Exploring the relationship between self-efficacy, physical activity, and cardiovascular disease risk in women at moderate to high risk for cardiovascular disease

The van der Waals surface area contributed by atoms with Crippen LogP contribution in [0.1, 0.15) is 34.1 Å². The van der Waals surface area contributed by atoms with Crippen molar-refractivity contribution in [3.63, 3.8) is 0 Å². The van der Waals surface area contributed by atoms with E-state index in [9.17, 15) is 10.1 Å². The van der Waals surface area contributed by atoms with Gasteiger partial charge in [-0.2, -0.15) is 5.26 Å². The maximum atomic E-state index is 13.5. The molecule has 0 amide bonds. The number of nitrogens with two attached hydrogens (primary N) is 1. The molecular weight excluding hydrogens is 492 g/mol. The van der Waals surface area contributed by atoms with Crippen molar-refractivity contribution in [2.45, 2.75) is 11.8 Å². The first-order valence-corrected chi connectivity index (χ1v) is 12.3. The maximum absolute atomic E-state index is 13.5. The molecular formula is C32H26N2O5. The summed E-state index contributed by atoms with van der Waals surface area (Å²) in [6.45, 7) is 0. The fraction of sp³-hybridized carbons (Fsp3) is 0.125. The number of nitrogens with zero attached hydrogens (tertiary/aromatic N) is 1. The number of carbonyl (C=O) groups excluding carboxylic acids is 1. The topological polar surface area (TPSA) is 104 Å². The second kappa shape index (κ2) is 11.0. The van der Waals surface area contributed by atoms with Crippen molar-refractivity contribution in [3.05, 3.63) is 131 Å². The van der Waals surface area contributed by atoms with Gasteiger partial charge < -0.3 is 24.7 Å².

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Background: Women face significant threat from cardiovascular disease (CVD), and this threat increases with age. Physical activity (PA) has been shown to reduce the risk of CVD in women; furthermore, self-efficacy has been identified as a strong predictor of whether a woman will engage in this health behavior. Purpose: To explore the relationship between women’s risk for CVD and self-efficacy beliefs in relation to the behavior of physical activity. Methods: The Health Promotion Model was used to guide the retrospective, cross-sectional study. The sample (n=120) included participants from the Happy Hearts Health Promotion Program (HHHPP), an intervention study aimed at improving cardiovascular risk for CVD. Baseline data was analyzed using descriptive, bivariate, and multivariate analyses. Results: On average, the women in this sample were 68 years old, overweight, highly educated, and highly active. Bivariate analyses revealed no significant correlation between cardiac risk and self-efficacy, but a positive correlation was identified between BMI and frailty, and a general decline in walking activity (6MWT) with increasing age. In regression analysis, frailty emerged as a significant predictor of the total and subtypes of Multidimensional Self-Efficacy for Exercise (R²= 2.9%-11%). Moderate self-reported physical activity and the 6MWT were the only activity measures to significantly predict any of the self-efficacy variables. Discussion: Nurses are ideally positioned to lead health promotion initiatives, such as evidence based exercise self-efficacy enhancing interventions and educational strategies for aging women that focus on the importance of physical activity in reducing the risk of CVD and frailty. As a holistic approach is central to nursing, it is important for nurses to incorporate the components of self-efficacy, frailty, and CVD risk into their assessments and ongoing care of aging female patients. Significance: This study provides novel research evidence regarding the influence of frailty on the exercise self-efficacy of aging women at risk for heart disease; furthermore, the study findings support emerging data related to the relationship between BMI and frailty. This research establishes foundational evidence for future nursing research aimed at strengthening the exercise self-efficacy beliefs of aging women with the goal of improving physical activity to reduce CVD and frailty risk.
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